Building Events for Belonging

When it comes to designing for social connection, event professionals are ahead of the futurists.

Author: Barbara Palmer       

band on stage in front of large crowd

Event planners were using “prosocial effervescence” when designing events that fulfill audiences’ need for belonging and connection long before VML Intelligence identified and named the trend in its “The Future 100: 2024” report. (Whatever Media Group)

Ever since 2022, when Senior Editor Jen Dienst called our attention to Wunderman Thompson’s annual “The Future 100” list of world-changing trends, Convene’s editors have been connecting the dots to the events industry. We’ve written about how climate change-driven extreme weather might affect established meeting booking patterns; what the “Great Reskill” could mean for the events industry, and how adding play to your event is a serious move, helping to enhance creativity and learning.

The insights in “The Future 100: 2024,” presented by VML Intelligence, the futurism, research, and innovation unit of global creative agency VML (which merged with Wunderman Thompson in late 2023), continue to pull our imaginations forward. But I spotted one trend — leveraging “prosocial effervescence” to fulfill the yearning for connection and belonging — where I think it is event professionals who are leading the way.

The phrase “prosocial effervescence” is a variation on collective effervescence, a term from sociology referring to the shared positive emotions that can arise when people gather together. It’s a phenomenon that event organizers are familiar with — even if they don’t use either of those terms to describe it.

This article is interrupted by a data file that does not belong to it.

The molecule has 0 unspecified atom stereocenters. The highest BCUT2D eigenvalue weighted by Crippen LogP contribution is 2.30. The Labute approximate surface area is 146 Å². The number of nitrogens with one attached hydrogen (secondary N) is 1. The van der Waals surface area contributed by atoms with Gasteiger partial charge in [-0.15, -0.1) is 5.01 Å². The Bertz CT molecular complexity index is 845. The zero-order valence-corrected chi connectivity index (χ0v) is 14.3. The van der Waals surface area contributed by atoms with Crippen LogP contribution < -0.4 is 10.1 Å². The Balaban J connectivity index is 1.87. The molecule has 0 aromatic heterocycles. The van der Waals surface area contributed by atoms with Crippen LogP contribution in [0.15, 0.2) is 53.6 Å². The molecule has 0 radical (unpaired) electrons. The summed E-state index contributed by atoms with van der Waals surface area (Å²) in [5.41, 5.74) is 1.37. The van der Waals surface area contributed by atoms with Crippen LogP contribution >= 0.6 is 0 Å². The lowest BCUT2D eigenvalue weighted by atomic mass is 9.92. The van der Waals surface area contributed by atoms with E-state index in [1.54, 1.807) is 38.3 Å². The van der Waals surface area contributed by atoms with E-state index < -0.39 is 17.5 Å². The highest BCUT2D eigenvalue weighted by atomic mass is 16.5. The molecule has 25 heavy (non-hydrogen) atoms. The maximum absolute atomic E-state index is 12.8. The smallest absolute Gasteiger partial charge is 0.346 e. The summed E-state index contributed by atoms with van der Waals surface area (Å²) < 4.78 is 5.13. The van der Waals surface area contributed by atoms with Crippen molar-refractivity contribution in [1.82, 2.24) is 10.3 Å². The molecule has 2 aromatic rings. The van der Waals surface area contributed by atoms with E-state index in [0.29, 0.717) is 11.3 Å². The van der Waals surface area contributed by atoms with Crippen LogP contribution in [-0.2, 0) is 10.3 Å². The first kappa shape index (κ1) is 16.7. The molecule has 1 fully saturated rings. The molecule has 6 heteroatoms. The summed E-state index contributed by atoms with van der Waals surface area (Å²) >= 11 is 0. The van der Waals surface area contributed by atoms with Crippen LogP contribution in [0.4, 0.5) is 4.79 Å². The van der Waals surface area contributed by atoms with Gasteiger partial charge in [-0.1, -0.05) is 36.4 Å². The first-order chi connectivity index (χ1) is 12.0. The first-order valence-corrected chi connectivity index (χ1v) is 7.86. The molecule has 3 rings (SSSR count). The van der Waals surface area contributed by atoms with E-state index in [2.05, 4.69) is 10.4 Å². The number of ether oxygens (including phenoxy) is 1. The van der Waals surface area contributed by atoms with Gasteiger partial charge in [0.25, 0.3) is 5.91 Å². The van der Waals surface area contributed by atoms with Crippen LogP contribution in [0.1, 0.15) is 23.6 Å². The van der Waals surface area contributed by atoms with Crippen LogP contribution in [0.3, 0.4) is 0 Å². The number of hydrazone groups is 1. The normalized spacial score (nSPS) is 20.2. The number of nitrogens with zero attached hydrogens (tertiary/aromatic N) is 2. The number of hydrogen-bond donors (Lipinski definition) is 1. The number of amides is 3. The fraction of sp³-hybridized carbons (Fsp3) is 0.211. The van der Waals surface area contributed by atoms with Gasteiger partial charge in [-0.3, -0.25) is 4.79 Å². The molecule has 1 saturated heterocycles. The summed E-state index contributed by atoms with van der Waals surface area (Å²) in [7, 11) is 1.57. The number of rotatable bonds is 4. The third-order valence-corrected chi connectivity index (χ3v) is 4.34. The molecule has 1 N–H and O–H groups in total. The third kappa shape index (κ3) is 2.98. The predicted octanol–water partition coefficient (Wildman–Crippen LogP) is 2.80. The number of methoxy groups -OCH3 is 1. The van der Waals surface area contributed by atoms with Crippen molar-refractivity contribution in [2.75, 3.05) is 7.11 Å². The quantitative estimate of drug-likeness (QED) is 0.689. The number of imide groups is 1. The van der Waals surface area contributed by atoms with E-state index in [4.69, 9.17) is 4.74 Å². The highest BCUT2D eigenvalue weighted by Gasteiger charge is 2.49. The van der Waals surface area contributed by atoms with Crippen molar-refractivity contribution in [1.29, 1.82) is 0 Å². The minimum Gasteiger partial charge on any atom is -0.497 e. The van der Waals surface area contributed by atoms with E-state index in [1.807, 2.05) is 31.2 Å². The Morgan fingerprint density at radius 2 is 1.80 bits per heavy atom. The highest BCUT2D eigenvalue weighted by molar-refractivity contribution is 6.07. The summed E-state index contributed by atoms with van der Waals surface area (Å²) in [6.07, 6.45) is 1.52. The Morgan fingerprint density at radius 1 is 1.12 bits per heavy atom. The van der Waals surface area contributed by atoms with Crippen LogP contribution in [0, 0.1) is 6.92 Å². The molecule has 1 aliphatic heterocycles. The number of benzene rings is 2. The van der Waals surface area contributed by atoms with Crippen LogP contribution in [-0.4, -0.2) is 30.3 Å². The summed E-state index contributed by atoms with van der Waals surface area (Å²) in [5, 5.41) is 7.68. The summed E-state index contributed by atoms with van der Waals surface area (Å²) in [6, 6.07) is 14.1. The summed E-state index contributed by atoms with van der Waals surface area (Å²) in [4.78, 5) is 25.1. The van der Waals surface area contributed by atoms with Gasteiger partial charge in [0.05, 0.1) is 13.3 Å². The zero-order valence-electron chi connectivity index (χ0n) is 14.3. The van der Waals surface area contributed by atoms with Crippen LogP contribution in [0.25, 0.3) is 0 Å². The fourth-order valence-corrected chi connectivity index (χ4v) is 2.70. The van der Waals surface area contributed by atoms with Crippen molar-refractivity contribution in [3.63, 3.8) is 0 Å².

With a majority of people globally agreeing that loneliness has become an epidemic and that we’re losing a sense of community, “there’s a growing opportunity,” the report said, “for brands to engineer collective experiences that promote connection and community at scale.”

The report cited as an example of prosocial effervescence the raves held at an IKEA store in Milan. Marcus Engman, creative director of IKEA franchisee Ingka Group, is quoted as describing the store strategy as providing “a venue and an occasion and letting the people do the rest.”

Here’s where event organizers are a step ahead of the notion that just gathering people together is enough and the rest will happen organically. They have left that mindset behind in favor of thinking deeply about intentionally design experiences for inclusion and belonging. At its most basic, it means designing experiences where everyone can participate fully. They know that it’s not proximity that creates the magic, it’s the sense of belonging.

Belonging is “an organic thing,” Storycraft Lab founder Naomi Clare Crellin told Convene, “but our understanding of what belonging is can become a framework for the process, as well as the product, of experience design.” When you design for belonging, “you are creating spaces that are built for everybody,” Crellin said. “You’re providing different places where everybody can find comfort and can find a sense of interest. You’re also creating spaces that position people for success when they turn up. And when you create those spaces that allow people to operate at their best and highest frequency — because you’ve considered their needs and preferences — communities start to form.”

Elsewhere in “The Future 100 Report: 2024,” VML included neuroinclusive travel as a growing trend, one singled out by Managing Editor Casey Gale. In Casey’s story, Jayme Mazur, relationship manager at Destination Toledo, offered a point of view that applies as much to events as it does to travel: “We all want to go somewhere [where] we feel comfortable and understood.”

Barbara Palmer is deputy editor of Convene.

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